The Manner how Spain gained this important Point appears to be as follows: Lord Dartmouth has acquainted Mr.Prior, that Lord Lexington was not to acknowledge Philip as King of Spain, till he had agreed to the Demands his Lordship was to make in the Queen's Name.

   However Lord Dartmouth thinks it convenient the Sentiments of the French Court should be known upon this Matter as soon as possible.

   This Method of proceeding with Spain was very much disliked in France, and Mr. Prior writes Lord Dartmouth a very elaborate letter, full of Mons.

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Torcy's Reasons to induce our Ministry to recede from that Point, and concludes with this remarkable one: "That the whole Treaty being eventual, this Acknowledgement of Philip as King of Spain, would fall as the other Points, unless the Conditions were made good, and the Peace agreed and ratified."

   Hereupon Lord Bolingbroke determines this Matter in Favour of Spain, by imputing the former Directions to Lord Dartmouth's mistaking the Queen's Meaning: And writes Mr. Prior Word that he was equally surprised and vexed, to find by the uncouth way of explaining the Queen's Sense, that Mr, Prior had been led to imagine it was intended Lord Lexington should make any difficulty of acknowledging the King of Spain as such.

   "The proceeding this way, by acknowledging the King in the First Place," (says his Lordship,) "seems natural, civil, and unexceptionable, but any other Scheme is absurd, and inconsistent with all the rest of our Proceedings." And then concludes, "For God's sake, dear Mat. hide the Nakedness of thy Country, and give the best Turn thy fertile Brain will furnish thee with, to the Blunders of thy Countrymen, who are not much better Politicians than the French are Ports".

   Lord Dartmouth it seems thought fit to aquiesce, and the same Day that this Letter was writ, dispatched Orders to Lord Lexington, to acknowledge King Philip in the first Place, notwithstanding his former Instructions to the contrary.

   But to return to the Catalans, Nor did the Ministers shew that Zeal for the Queen's Honour as might be expected, but plainly gave this Matter up. Lord Bolingbroke, in his Letter to the Queen's Plenipotentiaries at Utrecht, tells them, "It is not for the Interest of England to preserve the Catalan Liberties: and likewise begs Leave to make an observation to them, that the Catalan Privileges are the Power of the Purse and the Sword; but that the Castilian Privileges, which the King of Spain will give them (in Exchange for their Catalan) are the Liberty of trading, and resorting to the West-Indies, and a Capacity of holding those beneficial Employments the King has to bestow in America; which, says his Lordship, "are of infinitely greater Value to those who intend to live in a due Subjection to Authority."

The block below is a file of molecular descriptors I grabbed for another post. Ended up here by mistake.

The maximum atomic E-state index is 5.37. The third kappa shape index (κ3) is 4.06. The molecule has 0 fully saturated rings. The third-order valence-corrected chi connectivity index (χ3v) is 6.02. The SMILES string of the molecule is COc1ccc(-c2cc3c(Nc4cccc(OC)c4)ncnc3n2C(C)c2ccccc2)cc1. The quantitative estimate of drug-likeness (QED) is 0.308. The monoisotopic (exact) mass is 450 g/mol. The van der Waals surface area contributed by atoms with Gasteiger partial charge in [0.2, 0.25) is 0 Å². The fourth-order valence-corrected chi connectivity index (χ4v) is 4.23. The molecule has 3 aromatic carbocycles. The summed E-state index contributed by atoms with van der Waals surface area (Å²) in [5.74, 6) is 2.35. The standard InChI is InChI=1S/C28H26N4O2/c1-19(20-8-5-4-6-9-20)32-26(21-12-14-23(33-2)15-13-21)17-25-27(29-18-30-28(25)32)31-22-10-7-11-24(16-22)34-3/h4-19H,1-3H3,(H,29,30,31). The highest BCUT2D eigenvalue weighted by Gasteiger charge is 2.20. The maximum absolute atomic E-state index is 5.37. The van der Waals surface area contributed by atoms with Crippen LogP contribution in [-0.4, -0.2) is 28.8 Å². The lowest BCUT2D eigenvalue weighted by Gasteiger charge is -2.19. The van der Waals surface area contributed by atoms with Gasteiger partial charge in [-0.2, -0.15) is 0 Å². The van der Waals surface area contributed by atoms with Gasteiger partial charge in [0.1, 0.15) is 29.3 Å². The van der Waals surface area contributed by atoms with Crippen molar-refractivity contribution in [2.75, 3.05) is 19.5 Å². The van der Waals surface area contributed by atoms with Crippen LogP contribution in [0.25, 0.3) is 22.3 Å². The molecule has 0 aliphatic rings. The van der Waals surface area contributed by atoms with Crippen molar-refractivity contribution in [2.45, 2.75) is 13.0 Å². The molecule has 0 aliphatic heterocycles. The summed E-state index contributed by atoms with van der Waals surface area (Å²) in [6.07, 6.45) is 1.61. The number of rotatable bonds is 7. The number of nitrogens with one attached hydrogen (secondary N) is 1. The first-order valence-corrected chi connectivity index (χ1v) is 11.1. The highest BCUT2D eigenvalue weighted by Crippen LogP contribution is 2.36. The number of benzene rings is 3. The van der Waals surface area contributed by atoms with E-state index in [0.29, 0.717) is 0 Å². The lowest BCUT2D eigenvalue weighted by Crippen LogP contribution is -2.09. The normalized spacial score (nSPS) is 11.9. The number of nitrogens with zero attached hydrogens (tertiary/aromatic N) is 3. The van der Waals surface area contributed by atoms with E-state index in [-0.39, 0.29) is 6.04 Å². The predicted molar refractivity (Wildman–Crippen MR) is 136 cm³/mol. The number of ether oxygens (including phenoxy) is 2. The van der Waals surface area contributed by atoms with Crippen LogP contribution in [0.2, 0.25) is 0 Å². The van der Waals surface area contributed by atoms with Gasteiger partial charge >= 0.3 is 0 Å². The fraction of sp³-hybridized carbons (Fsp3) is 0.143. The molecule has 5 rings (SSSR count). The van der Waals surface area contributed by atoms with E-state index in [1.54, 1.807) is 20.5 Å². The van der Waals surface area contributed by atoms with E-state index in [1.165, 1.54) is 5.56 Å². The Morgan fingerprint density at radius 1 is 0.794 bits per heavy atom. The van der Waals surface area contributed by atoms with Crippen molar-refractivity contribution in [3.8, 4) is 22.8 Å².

Lord Lexington also, instead of supporting the Catalan Privileges, treated the People as Rebels; and to induce Spain to make Peace with Portugal, puts Monsieur Orry in mind of the Necessity Spain is in of withdrawing their Troops from Andalusia, in order to end the Rebellion of the Catalans. No (53.)

   When the Convention was forc'd upon the Emperor for the evacuating Catalonia, the Imperial Ministers at Utrecht insisted upon the preserving by that Treaty the Privileges of Catalonia, Majorca, and Ivica; but France and her Confederates insisting, that that Matter should be referred to the Peace, the Imperial Ministers as last acquiesced, upon the Queen of Great Britain's declaring again, that she would interpose her good Offices in the most effectual Manner to obtain the Privileges of Catalonia,  Majorca, and Ivica: and the French King engaged sat the same Time to join his endeavours for that Purpose. Hereupon the Negotiation in Spain was kept up till our Treaty of Peace with that Crown was ripe, by which the Catalan Liberties were to be abandoned. This Lord Lexington signed, contenting himself with protecting against that Article, at the same Time he signed it; as he had writ Word before he intended to do so, and that therefore the Queen was intirely at Liberty to reject it.